Mary on the way home with her newest rescue, Sully

How did you get involved?

My friend Renee, who lives in Atlanta, is very involved in BTRET. I adopted Yoshi, who was one of her foster dogs. Yoshi was part of a terrible hoarding case. I never knew a Boston until Yoshi (she’s a mix) but I fell in love with their silly, quirky personalities. They are funny little dogs.

When I learned more about the issues, I wanted to help. One day I saw a free Boston Terrier listed on Craigslist and I went and got him, found him a foster home, and I was hooked.

What do you do?

I rescue dogs from many different situations including shelters, Craigslist, “owner surrenders” and the occasional stray. Many shelters will notify us that they have a dog that needs our help.

I have personally had seven foster dogs at one time or another, and assisted in transporting more than I can count. Transporting is just helping the dog get from one place to another. I have driven as many as 8 hours round trip and as few as 30 minutes.

I have two of my own dogs: Yoshi and Walden, who I adopted recently. I currently have three fosters: Murphy, Petunia, and Sully. Two of my past fosters, Pippa and Lilly, were adopted by friends.

There is a coordinator for every state our rescue covers and that person is the liaison between the shelter and the volunteer who picks up the dog from the shelter. Some months there are so many dogs that need help it’s overwhelming and other months it’s quiet. Sadly, due to overbreeding and the “I only want a puppy” syndrome, it will never end until the laws are changed and puppy mills are shut down, but that’s a whole different can of worms…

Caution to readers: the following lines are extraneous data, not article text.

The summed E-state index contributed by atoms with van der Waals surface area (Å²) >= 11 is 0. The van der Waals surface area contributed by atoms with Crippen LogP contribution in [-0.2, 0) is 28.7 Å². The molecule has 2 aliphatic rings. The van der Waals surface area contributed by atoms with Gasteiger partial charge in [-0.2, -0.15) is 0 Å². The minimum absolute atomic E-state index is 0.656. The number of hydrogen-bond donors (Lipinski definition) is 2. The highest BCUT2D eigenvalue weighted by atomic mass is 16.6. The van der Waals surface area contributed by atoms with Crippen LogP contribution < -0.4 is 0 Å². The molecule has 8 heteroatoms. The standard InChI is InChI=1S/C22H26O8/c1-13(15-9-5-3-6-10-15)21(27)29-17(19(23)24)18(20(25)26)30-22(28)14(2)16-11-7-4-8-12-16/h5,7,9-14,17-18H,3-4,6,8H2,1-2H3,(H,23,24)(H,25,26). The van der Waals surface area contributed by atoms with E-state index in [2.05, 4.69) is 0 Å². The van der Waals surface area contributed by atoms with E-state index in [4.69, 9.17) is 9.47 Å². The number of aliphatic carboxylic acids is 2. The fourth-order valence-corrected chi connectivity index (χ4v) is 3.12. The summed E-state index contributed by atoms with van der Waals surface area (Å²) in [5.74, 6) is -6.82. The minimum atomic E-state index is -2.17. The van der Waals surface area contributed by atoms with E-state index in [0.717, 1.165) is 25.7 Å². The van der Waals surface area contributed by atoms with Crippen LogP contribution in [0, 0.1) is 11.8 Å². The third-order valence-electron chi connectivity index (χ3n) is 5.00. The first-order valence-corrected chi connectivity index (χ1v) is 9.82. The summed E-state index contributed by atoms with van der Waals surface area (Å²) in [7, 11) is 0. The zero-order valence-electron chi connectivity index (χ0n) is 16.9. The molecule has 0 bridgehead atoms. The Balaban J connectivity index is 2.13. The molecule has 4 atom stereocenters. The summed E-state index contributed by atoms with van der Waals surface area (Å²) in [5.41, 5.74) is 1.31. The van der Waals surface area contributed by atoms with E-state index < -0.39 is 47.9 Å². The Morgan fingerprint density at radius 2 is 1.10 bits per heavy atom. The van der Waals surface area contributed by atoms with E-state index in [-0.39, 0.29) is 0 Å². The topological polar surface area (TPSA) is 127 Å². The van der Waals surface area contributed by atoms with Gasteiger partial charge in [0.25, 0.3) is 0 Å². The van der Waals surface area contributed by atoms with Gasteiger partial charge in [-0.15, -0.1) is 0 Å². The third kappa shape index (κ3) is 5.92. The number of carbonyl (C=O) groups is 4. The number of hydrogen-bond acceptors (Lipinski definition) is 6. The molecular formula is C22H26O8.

How would someone else get involved in animal rescue? How do you find one?

People can get involved in many different ways: fostering, adopting from a rescue or shelter instead of buying from a pet store, transporting, donating, and sponsoring.

Those who wish to find a rescue can easily find one online by using a search engine. I would just caution that they research the rescue and make sure they are a non-profit.

Why is this a passion project for you?

This is the best thing I’ve ever done by a landslide. I adore helping these dogs so much because some of them have been so mistreated and abused but they still trust humans miraculously and I can see the love and gratitude in their sweet eyes. The fulfillment I get from them is beyond measure and they give me more than I could ever give them.

Mary and Yoshi (right), with friend Tammy and Lilly

Mary and Yoshi (right), with friend Tammy and Lilly

To learn more about Boston Terrier Rescue of Eastern Tennessee, visit their website: Donations can be made online. If you would like to get involved with BTRET, you can contact Mary here.

Do you have a passion project? I’d love to know more.


My Passion Project: Advocating for Foster Youth » - […] has been the most rewarding experience I’ve ever had. So, when I heard my cousin describe her own voluntarism exactly the same way, I knew I’d found a new blog feature: passion […]